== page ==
Fabric Guide to Sustainable Fashion
Gone are the days when clothes had classic cuts and styles and were meant to last a lifetime, you can even preserve it for the next generation (as families often do). These days almost everything is disposable and that includes clothes. Almost every month there is a new fad and everything you bought a month ago would be outdated and for teenagers that is a big no-no. Even fabrics nowadays are not meant to last so some clothes made from them are not as durable as what our grandparents had during their time. And this is not helping our economy or our environment. Finding the right things to wear without breaking the bank is difficult especially for those who have sworn off animal products or are looking for eco-friendly solutions. It is important to look for garment manufacturers and online stores who are offering a whole line of products professionally done, meaning durable, comfortable and fashionable enough but able to give you value for your penny. And of course, it is important to check for its eco-friendliness.
The eco-friendly fashion is now on the rise with people becoming more environmentally aware and is seeking other ways of practicing this. But having an eco-friendly clothes line is not that simple. It takes more than just having an eco-friendly tag on your clothes whether these are corporate uniforms, workwear and uniforms or an everyday tees and casuals. There are three things to consider when we say environmentally-friendly fabrics or materials.
- The renewability of the product.(does it take much time to plant or are they renewable grass)
- Ecological footprint of the resources – i.e. how much land is used to bring the plant to full growth and other natural resources required to sustain itself, land management practices, sustainable farming practices.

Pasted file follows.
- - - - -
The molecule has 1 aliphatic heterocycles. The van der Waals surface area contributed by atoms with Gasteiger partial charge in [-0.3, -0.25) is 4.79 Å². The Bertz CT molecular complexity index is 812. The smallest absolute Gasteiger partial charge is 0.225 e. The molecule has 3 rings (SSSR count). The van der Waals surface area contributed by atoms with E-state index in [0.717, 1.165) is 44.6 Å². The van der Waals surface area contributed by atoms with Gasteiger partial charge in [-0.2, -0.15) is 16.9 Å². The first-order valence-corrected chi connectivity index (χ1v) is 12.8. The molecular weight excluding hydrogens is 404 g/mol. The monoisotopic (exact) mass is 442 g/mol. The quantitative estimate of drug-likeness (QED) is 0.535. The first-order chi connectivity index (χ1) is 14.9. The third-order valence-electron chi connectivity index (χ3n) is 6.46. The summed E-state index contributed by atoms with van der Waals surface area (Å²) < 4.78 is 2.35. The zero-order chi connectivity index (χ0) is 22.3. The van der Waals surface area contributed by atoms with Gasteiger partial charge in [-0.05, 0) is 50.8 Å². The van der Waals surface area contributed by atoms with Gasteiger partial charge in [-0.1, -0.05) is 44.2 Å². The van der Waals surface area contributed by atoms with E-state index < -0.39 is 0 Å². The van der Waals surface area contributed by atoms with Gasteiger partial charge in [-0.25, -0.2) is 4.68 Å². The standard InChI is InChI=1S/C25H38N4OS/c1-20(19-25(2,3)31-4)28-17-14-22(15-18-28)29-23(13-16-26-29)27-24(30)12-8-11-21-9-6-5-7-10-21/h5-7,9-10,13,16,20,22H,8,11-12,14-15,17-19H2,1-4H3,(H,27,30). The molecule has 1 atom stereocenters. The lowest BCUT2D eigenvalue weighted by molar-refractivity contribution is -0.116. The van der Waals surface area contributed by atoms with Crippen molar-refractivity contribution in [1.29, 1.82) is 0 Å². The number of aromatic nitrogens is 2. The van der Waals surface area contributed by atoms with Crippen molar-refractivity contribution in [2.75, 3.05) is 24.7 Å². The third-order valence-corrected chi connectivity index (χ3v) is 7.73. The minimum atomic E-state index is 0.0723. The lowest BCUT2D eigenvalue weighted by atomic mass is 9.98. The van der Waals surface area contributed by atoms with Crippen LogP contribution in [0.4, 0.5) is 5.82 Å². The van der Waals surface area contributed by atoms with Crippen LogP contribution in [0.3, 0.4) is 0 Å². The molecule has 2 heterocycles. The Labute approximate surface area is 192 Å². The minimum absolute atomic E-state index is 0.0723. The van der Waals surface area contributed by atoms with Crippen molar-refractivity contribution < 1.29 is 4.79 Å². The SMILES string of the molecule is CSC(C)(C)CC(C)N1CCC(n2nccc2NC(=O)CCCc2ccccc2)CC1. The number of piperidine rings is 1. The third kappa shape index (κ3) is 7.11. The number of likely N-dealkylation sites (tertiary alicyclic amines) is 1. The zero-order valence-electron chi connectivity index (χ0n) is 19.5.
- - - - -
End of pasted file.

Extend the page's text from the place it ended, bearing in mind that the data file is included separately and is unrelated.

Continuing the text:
- How many chemicals it requires to make it ready for market. ( the toxic and harmful chemicals and the amount of each)
Let’s take a look at some of the eco-friendly fibers out in the market today and see. When out shopping take this information at heart because with the environmental issues we are facing today, time might come when we will have a hard time sustaining our fashion sense.
Organic Cotton: Organic cotton is grown using methods and materials that have a low impact on the environment. Organic cotton is grown without the use of toxic and persistent pesticides and synthetic fertilizers. Organic fabric breathes, making it comfortable and healthy in hot weather. It protects from UV rays. It can be finished to different quality of softness and it is pleasant to the skin especially as it does not have any chemicals. Most importantly, organic cotton is safe for the skin, your body largest organ. Holistic practitioners embrace organic cotton as having positive "chi" or energy, which can benefit people - especially those suffering or recovering from illness. Growing organic cotton is more difficult, more time consuming and takes more from you but on the whole is worth every effort because not only is it not environmentally damaging but you can be sure that what you put next to your skin is free from pesticides and toxic dyes.
Bamboo: Bamboo has been used for many years on other products but bamboo clothing is relatively new. It is easy to grow bamboo without pesticides and easily replenishes itself. The bamboo fiber is a type of viscose as it is a regenerated cellulose fiber. It interests many designers it moves freely and thus enhancing the style of the garment. The bamboo clothing is very soft and smooth with anti-static properties so it doesn’t cling to the body and drapes well. Bamboo clothing is very suitable for sensitive skin, since there are no harsh chemical treatments. It is also very comfortable and best of all 100% biodegradable.